In the May issue of Harper’s magazine, Ted Conover, a longtime undercover and participatory journalist, details his job as an undercover federal meat inspector at an industrial slaughterhouse. Conover talks to Brooke about meat safety, going undercover and why it's necessary to bring a hidden world to life.
BROOKE GLADSTONE: A few weeks ago we discovered the latest wave of so-called ag gag bills that would bar undercover journalists and advocacy groups from publishing images of abuse and illegality at industrial food processing facilities. It’s a conversation that always invokes Upton Sinclair's 1906 book, The Jungle. Here's a bit from the audiobook read by Casey Affleck.
CASEY AFFLECK/READING: What they wanted from a hog was all the profits that could be got out of him; and that was what they wanted from the workingman, and also that was what they wanted from the public. What the hog thought of it, and what he suffered, were not considered; and no more was it with labor, and no more with the purchaser of meat.
BROOKE GLADSTONE: Now, Sinclair intended his thoroughly researched novel to be an indictment of turn-of-the-century labor practices in the Chicago stockyards, but it wasn't the plight of labor that horrified the nation. It was the depiction of unsafe food production. In fact, our system of food safety inspectors, including USDA meat inspectors, owes its existence to The Jungle. The Jungle also inspired journalist Ted Conover, who’s previously gone undercover as a Sing-Sing prison guard and joined human smugglers crossing the Mexican border. In the May issue of Harper's, you can read his nuanced account of his latest undercover venture, as a federal meat inspector at the Cargill Plant in Schuyler, Nebraska.
Lest you think that being an inspector offers a critical distance from the butchering of thousands of cattle a day, Conover quickly learned that his job entailed slicing into and laying his hands on the heads, livers and hearts of our beef supply.
TED CONOVER: So these [LAUGHS] are parts of the animal which contain pieces, especially lymph nodes, that can tell about disease. And using a hook, you slice open the cheek and you cut into the lymph nodes, and you're looking for infection. And you do the same on the tongue. And if everything's okay, you wait 10 seconds until the next one comes in front of you. If you're new, it's hard. It’s hard to do the cutting well, it’s hard to keep your knife sharp, it's hard to do it fast. And I was quite inept.
BROOKE GLADSTONE: Tell me about livers and plucks.
TED CONOVER: [LAUGHS] Livers was my favorite post because livers are easy to cut. The first cut you make into the liver is into the bile duct, and you're looking for liver flukes, which are shaped like giant Parameciums. They’re like half an inch long, with cilia around the edge, and they’re actually alive, and they get into cows through infected water. And if the liver has one of those, you stamp it and then it goes into cat food. People can't eat that, but pets can. Then you make another cut into the lymph nodes on the other side of the liver, but you also run your gloved hand over it because the thing about livers is they get abscesses inside, and the livers are like 10, 15, up to 20 pounds. And often you feel something bad, and then you’d give it two stamps and then it gets rendered, and that's not suitable for anything. And, you know, two thirds of them have abscesses. It's really horrific and disturbing to look at, and I didn't know what that was about until –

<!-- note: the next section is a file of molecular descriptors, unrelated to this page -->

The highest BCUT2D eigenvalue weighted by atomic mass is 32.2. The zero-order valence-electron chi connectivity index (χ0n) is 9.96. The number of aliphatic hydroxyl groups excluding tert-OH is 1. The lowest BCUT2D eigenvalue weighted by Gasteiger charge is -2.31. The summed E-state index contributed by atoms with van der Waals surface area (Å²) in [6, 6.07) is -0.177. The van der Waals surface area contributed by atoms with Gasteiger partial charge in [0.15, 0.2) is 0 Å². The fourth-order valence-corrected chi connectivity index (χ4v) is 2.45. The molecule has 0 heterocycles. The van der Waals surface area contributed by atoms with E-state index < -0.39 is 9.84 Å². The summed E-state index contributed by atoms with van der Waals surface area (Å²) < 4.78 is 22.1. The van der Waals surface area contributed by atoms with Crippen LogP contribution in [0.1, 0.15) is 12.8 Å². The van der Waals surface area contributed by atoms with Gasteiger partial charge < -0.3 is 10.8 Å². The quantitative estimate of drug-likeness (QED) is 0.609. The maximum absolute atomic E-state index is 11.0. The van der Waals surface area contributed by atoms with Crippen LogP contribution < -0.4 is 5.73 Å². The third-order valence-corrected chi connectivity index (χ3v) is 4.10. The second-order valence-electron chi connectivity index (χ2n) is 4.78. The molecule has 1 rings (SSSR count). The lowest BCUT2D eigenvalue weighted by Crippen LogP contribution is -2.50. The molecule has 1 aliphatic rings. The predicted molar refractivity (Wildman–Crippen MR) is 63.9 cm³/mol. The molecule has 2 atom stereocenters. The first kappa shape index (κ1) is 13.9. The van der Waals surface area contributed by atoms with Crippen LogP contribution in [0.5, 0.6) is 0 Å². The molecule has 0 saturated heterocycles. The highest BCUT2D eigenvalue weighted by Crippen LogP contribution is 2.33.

BROOKE GLADSTONE: Well, there was somebody standing there who you hadn't seen before, a, a tall woman with a, a clipboard –
TED CONOVER: Exactly.
BROOKE GLADSTONE: - who was neither an inspector, nor a worker, nor a manager.
TED CONOVER: Right, but she's watching us.
BROOKE GLADSTONE: Watching the watchers!
TED CONOVER: I know! It made me a little uneasy, and I said to my coworker, I said, who’s that? And she said, oh, she works for Eli Lilly. I said, oh, the drug manufacturer. And I went and talked to her, and I said, what are you doing? And she said, well, there’s a correlation between the quantity of antibiotics in the cattle diet and the presence of abscess in the liver. This medicine to keep animals healthy, it helps them grow really fast, but it's given in such high doses – 70% of the antibiotics made in this country go into livestock - it makes him sick. Their livers get messed up trying to filter it out. That turned me off, meat, I must say.
BROOKE GLADSTONE: You and your colleagues took this job very seriously.
TED CONOVER: Yes!
BROOKE GLADSTONE: And there’s this incredible moment in your piece when your fellow inspectors in the break room are watching video, that was captured by an advocacy group, of abuses at a different industrial livestock facility. Could you describe your colleagues’ reactions?